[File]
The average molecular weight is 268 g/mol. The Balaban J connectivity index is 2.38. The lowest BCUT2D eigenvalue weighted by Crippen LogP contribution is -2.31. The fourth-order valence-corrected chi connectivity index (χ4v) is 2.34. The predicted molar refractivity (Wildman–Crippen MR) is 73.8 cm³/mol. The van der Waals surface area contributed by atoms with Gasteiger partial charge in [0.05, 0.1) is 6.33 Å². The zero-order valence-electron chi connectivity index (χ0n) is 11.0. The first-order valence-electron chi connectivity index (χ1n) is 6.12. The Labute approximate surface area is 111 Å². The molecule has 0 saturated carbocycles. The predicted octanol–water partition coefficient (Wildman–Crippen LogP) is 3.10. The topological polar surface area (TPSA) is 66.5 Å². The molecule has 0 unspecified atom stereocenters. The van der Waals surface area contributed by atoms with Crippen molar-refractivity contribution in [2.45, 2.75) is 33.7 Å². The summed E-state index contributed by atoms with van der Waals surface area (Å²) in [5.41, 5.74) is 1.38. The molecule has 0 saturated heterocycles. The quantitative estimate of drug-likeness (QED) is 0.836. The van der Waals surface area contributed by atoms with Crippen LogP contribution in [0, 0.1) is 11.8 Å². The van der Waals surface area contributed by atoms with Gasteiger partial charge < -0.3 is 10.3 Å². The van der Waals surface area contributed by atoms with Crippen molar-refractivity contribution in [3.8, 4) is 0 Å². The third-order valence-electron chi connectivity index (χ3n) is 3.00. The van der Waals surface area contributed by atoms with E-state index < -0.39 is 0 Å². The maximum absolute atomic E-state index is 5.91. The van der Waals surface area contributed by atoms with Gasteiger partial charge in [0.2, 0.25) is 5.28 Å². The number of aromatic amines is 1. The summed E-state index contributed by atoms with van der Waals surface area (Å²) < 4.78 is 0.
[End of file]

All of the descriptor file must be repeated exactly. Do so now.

The average molecular weight is 268 g/mol. The Balaban J connectivity index is 2.38. The lowest BCUT2D eigenvalue weighted by Crippen LogP contribution is -2.31. The fourth-order valence-corrected chi connectivity index (χ4v) is 2.34. The predicted molar refractivity (Wildman–Crippen MR) is 73.8 cm³/mol. The van der Waals surface area contributed by atoms with Gasteiger partial charge in [0.05, 0.1) is 6.33 Å². The zero-order valence-electron chi connectivity index (χ0n) is 11.0. The first-order valence-electron chi connectivity index (χ1n) is 6.12. The Labute approximate surface area is 111 Å². The molecule has 0 saturated carbocycles. The predicted octanol–water partition coefficient (Wildman–Crippen LogP) is 3.10. The topological polar surface area (TPSA) is 66.5 Å². The molecule has 0 unspecified atom stereocenters. The van der Waals surface area contributed by atoms with Crippen molar-refractivity contribution in [2.45, 2.75) is 33.7 Å². The summed E-state index contributed by atoms with van der Waals surface area (Å²) in [5.41, 5.74) is 1.38. The molecule has 0 saturated heterocycles. The quantitative estimate of drug-likeness (QED) is 0.836. The van der Waals surface area contributed by atoms with Crippen LogP contribution in [0, 0.1) is 11.8 Å². The van der Waals surface area contributed by atoms with Gasteiger partial charge < -0.3 is 10.3 Å². The van der Waals surface area contributed by atoms with Crippen molar-refractivity contribution in [3.8, 4) is 0 Å². The third-order valence-electron chi connectivity index (χ3n) is 3.00. The van der Waals surface area contributed by atoms with E-state index < -0.39 is 0 Å². The maximum absolute atomic E-state index is 5.91. The van der Waals surface area contributed by atoms with Gasteiger partial charge in [0.2, 0.25) is 5.28 Å². The number of aromatic amines is 1. The summed E-state index contributed by atoms with van der Waals surface area (Å²) < 4.78 is 0.